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Bob

"Deflation" means negative inflation, i.e. rate of inflation less than zero??? The heading should be something like "Proof of rampant decline in U.S. inflation"?

Christian vd Berge

interesting to see though that allthough the trend looks the same, the delta between starting point and the last point is very different;
pre 1983 method starts at 10% and ends at 11,6% while the newest method seems to be almost steady; a little below 4% and 4% in the end....

AdamV

A very interesting chart. I find it particularly ironic that these changes were to remove volatile elements from the model, yet each iteration appears more "jagged" than the last. The oldest model has the smoothest line, implying that it actually has the least short-term volatility overall.

Christian makes an intriguing point - a trendline would be good to see on these charts, although of course the careful selection of exact start and end dates could be manipulated to show one model growing and another declining over the same period.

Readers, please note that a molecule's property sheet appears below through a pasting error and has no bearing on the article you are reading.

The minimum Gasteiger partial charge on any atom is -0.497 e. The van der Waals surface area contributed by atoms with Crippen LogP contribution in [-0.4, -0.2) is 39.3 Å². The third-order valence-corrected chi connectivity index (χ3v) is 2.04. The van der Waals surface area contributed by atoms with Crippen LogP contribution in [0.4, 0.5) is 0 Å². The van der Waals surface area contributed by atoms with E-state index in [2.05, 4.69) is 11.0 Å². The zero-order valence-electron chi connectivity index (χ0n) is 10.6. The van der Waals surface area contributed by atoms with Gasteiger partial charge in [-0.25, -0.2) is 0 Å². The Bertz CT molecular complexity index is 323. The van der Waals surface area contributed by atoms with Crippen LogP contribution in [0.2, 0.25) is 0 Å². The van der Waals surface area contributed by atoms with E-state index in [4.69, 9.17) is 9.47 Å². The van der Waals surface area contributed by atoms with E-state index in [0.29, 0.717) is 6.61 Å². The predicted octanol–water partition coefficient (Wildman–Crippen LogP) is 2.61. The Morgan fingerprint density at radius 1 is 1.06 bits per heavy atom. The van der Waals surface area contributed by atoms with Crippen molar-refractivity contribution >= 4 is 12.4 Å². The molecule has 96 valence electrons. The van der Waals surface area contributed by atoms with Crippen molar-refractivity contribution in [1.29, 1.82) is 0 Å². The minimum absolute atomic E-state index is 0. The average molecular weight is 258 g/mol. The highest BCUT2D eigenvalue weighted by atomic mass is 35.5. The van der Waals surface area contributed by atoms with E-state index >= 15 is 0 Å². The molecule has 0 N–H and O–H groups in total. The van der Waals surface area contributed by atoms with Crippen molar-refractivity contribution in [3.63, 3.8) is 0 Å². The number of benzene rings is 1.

It would be nice to see the data starting from 1998 when they switched models - how subtle was this at the time?

I read an interesting post somewhere recently about a similar change in the UK government economic model for inflation - basically property values were stripped out of the model as prices rose, to make inflation rates reflect "true" economic growth more accurately. No distortion and propaganda involved at all, honest.
Now that property prices are starting to fall, maybe they should bring them back in to drive inflation rates down?

derek

I like the graph, well done to the San Diego Union-Tribune. But I would have liked to see the residuals, to show how much less volatile the components taken out are than the components that were left in.

Joe Harris

It seems clear to me that the rate is being manipulated to minimise the cost of inflation linked payment policies for Social Security and other programs.

Imagine what 11% payment increases would do to the deficit.

Joe

RichmondTom